Opposing annexation deprives both the greater Morgantown area and the entire County of the tremendous economic stimulus that would be created by improved City spending on area infrastructure, police, fire, parks, libraries, and social services. Annexation creates good jobs and improves wages, including among city workers. Opposing annexation reduces job growth and depresses wages, limits quality of life zoning, along with many other measures of quality of life, for the city and the county both.

Opposing annexation has for decades starved the public of badly needed improved funding, and has also for decades maintained the unjust status quo of unfair competition by non-city businesses who pay no B&O tax to the City nor to anyone at all, not even to the County or to the State. At least with City B&O taxes, the funds are largely spent locally, on local people, including local businesses, for local infrastructure and services that benefit everyone, businesses and business interests included.

Asking if someone is in in favor of “forced annexation” – especially given the crazy crooked borders between Morgantown and non-city Monongalia County – is like asking if someone is in favor of forced desegregation.

It’s fair annexation. Fair and just. A fair boundary adjustment.

Asking if someone is in favor of “forced annexation” – especially given the crazy crooked borders between Morgantown and non-city Monongalia County – is like asking if someone is in favor of forcing businesses to pay at least minimum wage.

It’s fair annexation. Fair and just. A fair boundary adjustment.

The sudden cries for direct participation – led mostly by the wealthy and their media and fellow travelers, claiming that anything else would be wrong – are comical because the business class has lost in the last dozen or so years some of its domination of local government (the City Council), and so now is trying to go around the government they for so long controlled to brainwash people once again into siding with the interests of wealth (they own the area media and also through advertising sustain and have plenty of power to control it, so they have a big megaphone). The wealthy would pay the vast majority of annexation taxes, after all. (Business and wealth taxes also pay for the majority of any levies, thus the frothing opposition to otherwise publicly popular levies, which are limited duration extra property taxes for public needs. Well, who owns most of the property of value that is taxed in city or county for any levy?: the wealthy, whether businesses or otherwise.) So the ideologues of wealth and their fellow travelers are trying to stop annexation by calling it unfair and calling for what they oppose to be decided outside of the City Council, which is a popular body close to the people and public needs that was recently yet again overwhelmingly elected and re-elected.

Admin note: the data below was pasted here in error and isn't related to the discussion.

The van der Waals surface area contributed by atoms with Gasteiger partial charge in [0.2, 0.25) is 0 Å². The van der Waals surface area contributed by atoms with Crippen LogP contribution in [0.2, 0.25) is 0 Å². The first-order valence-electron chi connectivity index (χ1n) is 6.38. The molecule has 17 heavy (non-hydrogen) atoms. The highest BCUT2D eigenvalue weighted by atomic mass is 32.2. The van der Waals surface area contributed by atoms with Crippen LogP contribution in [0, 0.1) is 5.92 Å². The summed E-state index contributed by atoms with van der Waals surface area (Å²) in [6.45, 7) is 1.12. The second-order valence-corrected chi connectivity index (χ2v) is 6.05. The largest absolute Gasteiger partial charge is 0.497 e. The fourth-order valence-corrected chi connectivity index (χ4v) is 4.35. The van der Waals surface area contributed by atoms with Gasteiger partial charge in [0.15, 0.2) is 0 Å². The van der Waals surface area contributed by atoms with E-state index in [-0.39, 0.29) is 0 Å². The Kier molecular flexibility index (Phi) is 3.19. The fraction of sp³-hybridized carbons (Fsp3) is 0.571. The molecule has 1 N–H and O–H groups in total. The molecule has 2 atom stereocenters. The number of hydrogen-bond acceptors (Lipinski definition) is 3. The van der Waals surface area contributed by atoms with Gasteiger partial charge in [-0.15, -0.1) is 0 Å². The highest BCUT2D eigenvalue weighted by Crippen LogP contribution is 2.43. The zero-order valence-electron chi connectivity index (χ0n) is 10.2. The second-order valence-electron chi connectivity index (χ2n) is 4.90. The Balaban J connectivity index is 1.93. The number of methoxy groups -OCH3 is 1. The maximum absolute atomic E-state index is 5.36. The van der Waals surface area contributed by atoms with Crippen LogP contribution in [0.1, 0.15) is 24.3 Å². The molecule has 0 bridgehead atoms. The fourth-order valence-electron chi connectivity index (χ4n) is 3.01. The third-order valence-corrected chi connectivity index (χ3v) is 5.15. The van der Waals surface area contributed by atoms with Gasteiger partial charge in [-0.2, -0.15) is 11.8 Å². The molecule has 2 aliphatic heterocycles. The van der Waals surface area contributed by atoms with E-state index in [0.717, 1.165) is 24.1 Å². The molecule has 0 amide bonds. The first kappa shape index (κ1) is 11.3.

The City Council, unlike the County Commission, is much closer to neighborhoods, to communities, to people in general, literally, politically, socially, and economically, and is much more responsive to the people, not least given the mere two year terms. The wealthy interests of the area are desperately trying to protect their lapdogs on the County Commission from having to face a vote so plainly against the public of Morgantown and the City of Morgantown’s potential annexation requests, a vote that would also be plainly against the interests of the county – in fact against the entire region – as a whole. The wealthy owners of the area – and their fellow travelers – can take comfort in the fact that they apparently still almost totally dominate the mindset of the three County Commissioners, who have final say over the annexation decisions, and who therefore should all be swept out of office at the earliest opportunity, over the issue of annexation not least but not solely.

Good, strong, and popular governments build thriving communities, economies, and societies. The public should continue working to build good and strong government, and not allow it to be torn down, not allow it to be stopped from progressing, not allow it to continue to be cut off at the knees by those who would profiteer. The City Council is moving forward, while the County Commission too often goes backward, or nowhere fast.

The City of Morgantown can apparently also take credit for the people of the so-called “no man’s land” recently asking to be annexed into Star City. Morgantown’s annexation efforts seemingly functioned to get them moving. They should be in a city, long since. It doesn’t matter which one. Being in a city gives them much stronger representation and power in local government and allows them to be like their neighbors and fairly support the city infrastructure and services that benefit them and their area. City annexation makes the entire county stronger, more fair, and more prosperous too.